Three titles in four years
1918, Red Sox 2, Cubs 1, Game 6, World Series
The Red Sox clinched both the 1915 and 1916 World Series at Braves Field, as they chose to play on the National League site because of its larger seating capacity. But in 1918 they beat the Cubs in six games to win their third World Series in four years and fifth overall. It was a Series dominated by pitching and capped by a three-hitter by Boston’s Carly Mays in Game 6. Neither team scored more than three runs in a game and there wasn’t a single home run hit in the Series. The victorious Sox batted .186 and the losing Cubs swung a lowly .210.
Post-War World Series
1946: Red Sox 6, Cardinals 3, Game Five, World Series
In their first appearance in the Fall Classic in 28 years, the Red Sox took a 3-2 lead in the World Series by knocking off St. Louis 6-3. Joe Dobson hurled a four-hitter and struck out eight batters, and Leon Culberson homered to lead the Red Sox attack. When the Series returned to St. Louis, the Cardinals won the final two games. Enos Slaughter scored the winning run in the eighth inning of Game Seven as Boston’s Johnny Pesky made a belated throw to the plate.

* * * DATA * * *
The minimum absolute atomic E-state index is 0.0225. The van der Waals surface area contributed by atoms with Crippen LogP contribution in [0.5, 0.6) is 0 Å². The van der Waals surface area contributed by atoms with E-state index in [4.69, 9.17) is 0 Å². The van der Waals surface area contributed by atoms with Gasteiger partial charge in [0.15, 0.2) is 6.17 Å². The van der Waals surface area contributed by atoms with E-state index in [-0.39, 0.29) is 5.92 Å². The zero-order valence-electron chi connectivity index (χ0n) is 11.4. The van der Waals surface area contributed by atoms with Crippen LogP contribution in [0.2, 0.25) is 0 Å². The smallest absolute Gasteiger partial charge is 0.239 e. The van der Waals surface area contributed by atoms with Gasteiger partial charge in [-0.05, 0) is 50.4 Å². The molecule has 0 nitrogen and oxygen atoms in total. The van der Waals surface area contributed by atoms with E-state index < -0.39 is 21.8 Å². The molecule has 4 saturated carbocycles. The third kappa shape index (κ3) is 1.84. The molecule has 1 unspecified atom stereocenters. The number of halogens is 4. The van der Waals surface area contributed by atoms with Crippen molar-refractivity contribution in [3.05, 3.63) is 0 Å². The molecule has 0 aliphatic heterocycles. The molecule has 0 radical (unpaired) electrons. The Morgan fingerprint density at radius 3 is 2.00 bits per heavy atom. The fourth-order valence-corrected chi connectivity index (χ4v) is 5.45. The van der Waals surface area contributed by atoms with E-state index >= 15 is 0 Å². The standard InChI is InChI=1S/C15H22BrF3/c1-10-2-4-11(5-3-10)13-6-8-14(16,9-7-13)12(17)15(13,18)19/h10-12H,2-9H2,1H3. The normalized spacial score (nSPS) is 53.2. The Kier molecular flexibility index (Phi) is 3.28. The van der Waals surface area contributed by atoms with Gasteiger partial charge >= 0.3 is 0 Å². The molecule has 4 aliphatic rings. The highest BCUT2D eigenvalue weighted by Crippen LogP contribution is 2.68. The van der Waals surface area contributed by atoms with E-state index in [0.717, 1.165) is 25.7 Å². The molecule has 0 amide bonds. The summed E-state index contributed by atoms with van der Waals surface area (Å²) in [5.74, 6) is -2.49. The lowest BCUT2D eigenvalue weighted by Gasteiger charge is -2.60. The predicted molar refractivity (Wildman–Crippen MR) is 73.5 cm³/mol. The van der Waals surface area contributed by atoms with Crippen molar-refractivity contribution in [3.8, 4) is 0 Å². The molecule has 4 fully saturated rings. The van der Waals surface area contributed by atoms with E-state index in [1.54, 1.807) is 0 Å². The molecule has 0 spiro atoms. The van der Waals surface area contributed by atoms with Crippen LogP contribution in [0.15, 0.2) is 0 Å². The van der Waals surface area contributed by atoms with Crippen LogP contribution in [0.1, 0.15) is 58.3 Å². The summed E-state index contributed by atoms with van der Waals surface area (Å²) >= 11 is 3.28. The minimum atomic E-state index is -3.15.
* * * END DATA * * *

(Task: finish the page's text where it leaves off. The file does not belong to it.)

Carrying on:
All-Boston Series…not quite
1948: Indians 8, Red Sox 3, American League playoff
Player-manager and shortstop Lou Boudreau hit a pair of solo home runs and went 4-for-4 and third baseman Ken Keltner hit a three-run shot as the Tribe beat the Red Sox in a one-game playoff for the American League pennant. Cleveland southpaw Gene Bearden got the win, besting surprise starter Denny Galehouse. Boston manager Joe McCarthy said he had no rested arms, although both Mel Parnell and Ellis Kinder claimed they were ready. The Red Sox loss prevented an all-Boston World Series. Cleveland went on to beat the Braves in six games for its second and last World Championship.
Runs, runs, runs
1950, Red Sox 29, Browns 4